|Natural Science and Technology, Part II (Texas Core Code 093) Course must be chosen from a different field of study than the preceding requirement.||3|
|Visual and Performing Arts (Texas Core Code 050)||3|
|Total number of semester credit hours||42|
The School of Undergraduate Studies monitors core courses to ensure that they meet the guidelines set by the general faculty and the Texas Higher Education Coordinating Board. For the complete list of courses that have been approved to count for each core component area for all students at The University of Texas at Austin, students should consult the current General Information Catalog or see the Undergraduate Studies website. Students should consult the Course Schedule in order to see the core offerings in any given semester.
State law requires that courses fulfilling a core component area (including the institutionally designated option) at one Texas public institution must transfer and substitute for the receiving institution’s requirements. However, this only applies to courses taken when a student does not hold degree-seeking status at The University of Texas at Austin, typically before first enrolling at the University. While a student holds degree-seeking status at the University, courses taken to fulfill core curriculum requirements must be chosen from The University of Texas at Austin's core course list published in the General Information Catalog for the current academic year, regardless of where they are taken.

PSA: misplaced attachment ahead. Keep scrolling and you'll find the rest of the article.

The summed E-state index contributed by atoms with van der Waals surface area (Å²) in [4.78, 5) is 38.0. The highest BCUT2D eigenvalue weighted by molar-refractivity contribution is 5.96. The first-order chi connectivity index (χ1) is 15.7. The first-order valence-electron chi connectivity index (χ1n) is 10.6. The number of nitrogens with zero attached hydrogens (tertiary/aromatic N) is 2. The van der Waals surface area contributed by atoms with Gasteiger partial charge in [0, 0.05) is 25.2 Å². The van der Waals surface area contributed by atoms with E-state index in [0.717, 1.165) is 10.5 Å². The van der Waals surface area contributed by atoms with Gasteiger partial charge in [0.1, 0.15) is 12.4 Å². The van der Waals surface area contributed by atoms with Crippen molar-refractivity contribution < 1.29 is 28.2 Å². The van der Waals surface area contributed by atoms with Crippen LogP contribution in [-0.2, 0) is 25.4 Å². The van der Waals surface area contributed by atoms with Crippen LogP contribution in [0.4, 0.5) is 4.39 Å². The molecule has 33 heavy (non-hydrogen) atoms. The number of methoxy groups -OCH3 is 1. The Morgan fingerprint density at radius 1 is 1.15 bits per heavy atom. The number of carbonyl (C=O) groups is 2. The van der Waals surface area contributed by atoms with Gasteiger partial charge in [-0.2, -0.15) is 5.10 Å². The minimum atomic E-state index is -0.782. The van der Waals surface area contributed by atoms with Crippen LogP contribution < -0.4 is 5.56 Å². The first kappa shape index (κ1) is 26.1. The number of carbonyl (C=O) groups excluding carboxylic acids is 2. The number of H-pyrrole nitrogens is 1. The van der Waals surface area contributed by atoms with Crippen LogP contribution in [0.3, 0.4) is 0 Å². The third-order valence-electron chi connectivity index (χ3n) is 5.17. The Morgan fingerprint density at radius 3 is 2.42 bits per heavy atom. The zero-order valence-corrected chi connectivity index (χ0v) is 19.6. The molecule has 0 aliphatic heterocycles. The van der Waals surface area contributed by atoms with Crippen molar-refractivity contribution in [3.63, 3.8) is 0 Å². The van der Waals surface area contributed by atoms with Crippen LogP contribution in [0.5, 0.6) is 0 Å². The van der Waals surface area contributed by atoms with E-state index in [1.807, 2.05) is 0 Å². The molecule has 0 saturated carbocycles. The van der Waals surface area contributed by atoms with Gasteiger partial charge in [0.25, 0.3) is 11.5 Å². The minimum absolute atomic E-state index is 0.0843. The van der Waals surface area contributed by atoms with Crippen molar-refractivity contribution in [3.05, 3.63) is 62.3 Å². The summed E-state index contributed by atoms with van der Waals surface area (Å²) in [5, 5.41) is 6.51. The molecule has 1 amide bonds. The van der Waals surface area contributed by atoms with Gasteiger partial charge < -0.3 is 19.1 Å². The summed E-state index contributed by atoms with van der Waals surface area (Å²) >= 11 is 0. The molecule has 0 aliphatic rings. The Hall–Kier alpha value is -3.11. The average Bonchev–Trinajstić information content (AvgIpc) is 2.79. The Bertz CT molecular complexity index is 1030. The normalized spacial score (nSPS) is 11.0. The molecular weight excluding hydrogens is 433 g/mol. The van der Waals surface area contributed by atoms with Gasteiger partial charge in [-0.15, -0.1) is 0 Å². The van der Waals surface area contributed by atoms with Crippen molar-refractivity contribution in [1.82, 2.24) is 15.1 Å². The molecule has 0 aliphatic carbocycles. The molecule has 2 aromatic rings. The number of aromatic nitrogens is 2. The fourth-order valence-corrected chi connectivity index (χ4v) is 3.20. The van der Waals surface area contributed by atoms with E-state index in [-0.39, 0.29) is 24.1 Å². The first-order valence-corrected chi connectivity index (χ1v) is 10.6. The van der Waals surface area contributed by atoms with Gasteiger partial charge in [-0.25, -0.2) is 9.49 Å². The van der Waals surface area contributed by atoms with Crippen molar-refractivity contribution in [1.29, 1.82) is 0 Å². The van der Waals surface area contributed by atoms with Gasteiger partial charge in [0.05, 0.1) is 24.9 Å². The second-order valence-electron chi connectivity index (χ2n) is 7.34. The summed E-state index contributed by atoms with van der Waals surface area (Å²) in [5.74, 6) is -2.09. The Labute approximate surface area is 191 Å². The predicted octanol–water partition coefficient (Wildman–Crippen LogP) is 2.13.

The Signature Courses at The University of Texas at Austin (Undergraduate Studies 302 and 303) introduce students to new ways of learning through a myriad of subjects and topics by connecting students with distinguished faculty members in unique learning environments. In this rigorous intellectual experience, students develop advanced college-level skills in research, writing, speaking, and discussion through an approach that is both interdisciplinary and contemporary. These classes range from the arts and humanities to the hard sciences, but every class has unique components that help students throughout their college career and beyond. All students are required to take a Signature Course to fulfill university core requirements. Transfer students have the option to register for Transfer Signature Courses.
The Signature Courses:
- put new students in contact with top faculty from across the University;
- help guide students as they strive to become better writers, speakers, and problem solvers;
- assist students in using research methods and critical thinking skills that are necessary to perform well in all of their other courses;
- familiarize students with the gems of the University;
- engage students in a university-wide academic event.
More information about Signature Courses is available at http://ugs.utexas.edu/sig.
Additional Basic Education Requirements
The Skills and Experience Flags are a unique and innovative feature of all undergraduate degrees at The University of Texas at Austin. The flags are specifically designed to provide the enriched education that all students will need to become effective future leaders in our society and a constantly evolving workplace. To this end, in the process of fulfilling the core curriculum, major, and other degree requirements, all undergraduate students are required to complete courses with content in the following six flag areas:
- Writing: three flagged courses beyond Rhetoric and Writing 306 or its equivalent
- Quantitative reasoning: one flagged course
- Global cultures: one flagged course
- Cultural diversity in the United States: one flagged course
- Ethics: one flagged course
- Independent inquiry: one flagged course